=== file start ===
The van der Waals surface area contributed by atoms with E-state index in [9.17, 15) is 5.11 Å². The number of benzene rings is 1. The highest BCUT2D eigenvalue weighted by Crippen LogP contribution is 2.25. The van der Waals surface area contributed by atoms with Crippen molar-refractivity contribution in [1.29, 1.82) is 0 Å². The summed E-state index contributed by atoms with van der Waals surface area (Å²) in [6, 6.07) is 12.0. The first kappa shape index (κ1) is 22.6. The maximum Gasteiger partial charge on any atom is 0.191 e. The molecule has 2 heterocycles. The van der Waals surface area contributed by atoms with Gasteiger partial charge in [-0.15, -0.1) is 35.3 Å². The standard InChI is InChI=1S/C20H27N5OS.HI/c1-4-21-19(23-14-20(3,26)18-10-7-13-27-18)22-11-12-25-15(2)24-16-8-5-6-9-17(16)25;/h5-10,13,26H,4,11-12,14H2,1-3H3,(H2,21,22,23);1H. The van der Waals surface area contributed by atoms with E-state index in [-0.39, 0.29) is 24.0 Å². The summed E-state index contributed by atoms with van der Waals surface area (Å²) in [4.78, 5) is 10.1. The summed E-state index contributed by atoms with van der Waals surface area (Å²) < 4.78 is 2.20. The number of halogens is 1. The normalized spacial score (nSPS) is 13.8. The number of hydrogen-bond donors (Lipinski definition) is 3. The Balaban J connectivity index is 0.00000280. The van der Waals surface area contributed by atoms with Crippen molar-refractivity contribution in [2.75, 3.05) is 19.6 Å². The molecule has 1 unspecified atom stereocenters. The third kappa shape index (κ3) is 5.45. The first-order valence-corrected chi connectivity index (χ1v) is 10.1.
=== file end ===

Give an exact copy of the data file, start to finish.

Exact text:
The van der Waals surface area contributed by atoms with E-state index in [9.17, 15) is 5.11 Å². The number of benzene rings is 1. The highest BCUT2D eigenvalue weighted by Crippen LogP contribution is 2.25. The van der Waals surface area contributed by atoms with Crippen molar-refractivity contribution in [1.29, 1.82) is 0 Å². The summed E-state index contributed by atoms with van der Waals surface area (Å²) in [6, 6.07) is 12.0. The first kappa shape index (κ1) is 22.6. The maximum Gasteiger partial charge on any atom is 0.191 e. The molecule has 2 heterocycles. The van der Waals surface area contributed by atoms with Gasteiger partial charge in [-0.15, -0.1) is 35.3 Å². The standard InChI is InChI=1S/C20H27N5OS.HI/c1-4-21-19(23-14-20(3,26)18-10-7-13-27-18)22-11-12-25-15(2)24-16-8-5-6-9-17(16)25;/h5-10,13,26H,4,11-12,14H2,1-3H3,(H2,21,22,23);1H. The van der Waals surface area contributed by atoms with E-state index in [-0.39, 0.29) is 24.0 Å². The summed E-state index contributed by atoms with van der Waals surface area (Å²) in [4.78, 5) is 10.1. The summed E-state index contributed by atoms with van der Waals surface area (Å²) < 4.78 is 2.20. The number of halogens is 1. The normalized spacial score (nSPS) is 13.8. The number of hydrogen-bond donors (Lipinski definition) is 3. The Balaban J connectivity index is 0.00000280. The van der Waals surface area contributed by atoms with Crippen molar-refractivity contribution in [2.75, 3.05) is 19.6 Å². The molecule has 1 unspecified atom stereocenters. The third kappa shape index (κ3) is 5.45. The first-order valence-corrected chi connectivity index (χ1v) is 10.1.